City Nature Challenge Wrap Up

The last weekend in April this year gave citizen scientist, nature lovers, and city dwellers an extra reason to get out and explore all the things that live around them as part of the City Nature Challenge. Three years ago San Francisco's California Academy of Sciences and the Natural History Museum of Los Angeles County started a friendly competition to see who could engage the most people in observing organisms in their respective geographic areas using the iNaturalist platform. iNaturalist enables users to catalog when and where organisms have been observed using a cellphone app and allows for active online discussions around this data. Los Angeles won the first City Nature Challenge and the event was so successful that it grew to many cities across the United States last year, where Texas dominated the scoreboards. This year 68 cities across the world participated! 

The California Center for Natural History held Bioblitzs in support of this year's City Nature Challenge, hoping to finally get the San Francisco Bay Area into the winners circle. A Bioblitz of Mitchell Canyon at Mt Diablo was led by Tony Iwane and captured a number of the mountain's iconic organisms including a bobcat. See all of the organisms spotted on Mt Diablo on April 28th here:

On the same day CCNH's Lo Scheiner and Damon Tighe helped run a Bioblitz of Lake Merritt in collaboration with OMCA (Sarah Seitzer and Alicia Goode), Insect Sciences Museum of California (Eddie Dunbar),  Outdoor Afro (Clay Anderson), San Francisco Microscopical Society (Peter Werner), Elizabeth Doughtery, Katie Noonan, and Dan Radenmacher. The event was the largest Bioblitz in the Bay Area during the City Nature Challenge and engaged over 60 observers, culminating in over 1,100 observations and 276 species. The magic of such an event is that it gives the unsuspecting public access to learn about the organisms right around them in a major urban center. Hundreds of people were engaged around the lake at different stations that focused on different taxa and environments. Such an event is only possible due to the amazing collaborators who brought their passion for organisms and educating out for public display.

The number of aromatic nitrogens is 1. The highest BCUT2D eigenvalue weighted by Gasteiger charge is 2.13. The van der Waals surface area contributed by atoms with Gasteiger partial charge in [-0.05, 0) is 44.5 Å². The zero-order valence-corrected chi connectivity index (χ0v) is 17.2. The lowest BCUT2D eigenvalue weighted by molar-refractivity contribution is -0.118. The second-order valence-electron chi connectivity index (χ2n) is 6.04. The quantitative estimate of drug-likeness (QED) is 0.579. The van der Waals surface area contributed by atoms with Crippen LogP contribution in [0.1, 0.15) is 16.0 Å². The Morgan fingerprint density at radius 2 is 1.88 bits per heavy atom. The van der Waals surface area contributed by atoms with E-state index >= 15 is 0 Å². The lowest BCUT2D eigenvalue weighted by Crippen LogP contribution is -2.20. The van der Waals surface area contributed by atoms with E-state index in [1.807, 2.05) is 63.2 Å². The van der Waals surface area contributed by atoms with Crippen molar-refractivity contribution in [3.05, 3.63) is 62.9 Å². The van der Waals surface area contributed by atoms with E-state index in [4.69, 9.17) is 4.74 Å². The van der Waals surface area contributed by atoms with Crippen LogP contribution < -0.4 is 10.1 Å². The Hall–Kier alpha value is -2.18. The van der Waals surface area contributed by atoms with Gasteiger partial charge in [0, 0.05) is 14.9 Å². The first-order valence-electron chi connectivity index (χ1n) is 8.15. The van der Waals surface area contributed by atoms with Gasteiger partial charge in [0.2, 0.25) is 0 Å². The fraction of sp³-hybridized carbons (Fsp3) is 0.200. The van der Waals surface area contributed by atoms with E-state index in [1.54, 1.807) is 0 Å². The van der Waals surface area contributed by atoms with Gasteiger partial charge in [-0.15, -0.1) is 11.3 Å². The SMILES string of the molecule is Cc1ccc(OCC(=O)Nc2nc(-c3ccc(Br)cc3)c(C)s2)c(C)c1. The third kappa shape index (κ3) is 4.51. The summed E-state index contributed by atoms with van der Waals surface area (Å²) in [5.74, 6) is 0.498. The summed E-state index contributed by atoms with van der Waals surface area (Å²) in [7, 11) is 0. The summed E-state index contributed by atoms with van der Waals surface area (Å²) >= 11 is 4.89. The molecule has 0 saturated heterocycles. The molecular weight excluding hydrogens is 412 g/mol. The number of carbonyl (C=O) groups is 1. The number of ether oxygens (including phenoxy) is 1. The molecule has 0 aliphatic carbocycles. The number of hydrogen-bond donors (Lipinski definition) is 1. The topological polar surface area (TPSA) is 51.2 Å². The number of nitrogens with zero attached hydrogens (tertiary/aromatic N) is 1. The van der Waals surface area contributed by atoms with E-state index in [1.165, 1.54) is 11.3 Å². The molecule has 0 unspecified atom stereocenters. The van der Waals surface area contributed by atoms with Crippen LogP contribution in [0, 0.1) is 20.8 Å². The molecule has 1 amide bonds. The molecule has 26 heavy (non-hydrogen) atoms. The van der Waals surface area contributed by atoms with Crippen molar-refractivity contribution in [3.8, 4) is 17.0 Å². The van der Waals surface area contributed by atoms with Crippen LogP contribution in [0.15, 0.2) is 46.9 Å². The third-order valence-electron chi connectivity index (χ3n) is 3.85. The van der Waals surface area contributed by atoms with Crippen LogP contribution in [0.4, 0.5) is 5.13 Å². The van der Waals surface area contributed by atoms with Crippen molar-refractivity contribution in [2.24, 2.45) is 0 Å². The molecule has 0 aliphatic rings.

When all the dust settled from all of the City Nature Challenge activities across the world, the San Francisco Bay Area found they had won in the number of observers, species, and observations! The real winner in all of this though is Citizen Science as a movement as an unprecedented number of people were involved in exploring and documenting the organisms around them.

iNat all time observations.jpg

The above graph shows the number of observations per week in the iNaturalist platform since its inception. The large spike in 2018 is the week that the City Nature Challenge took place.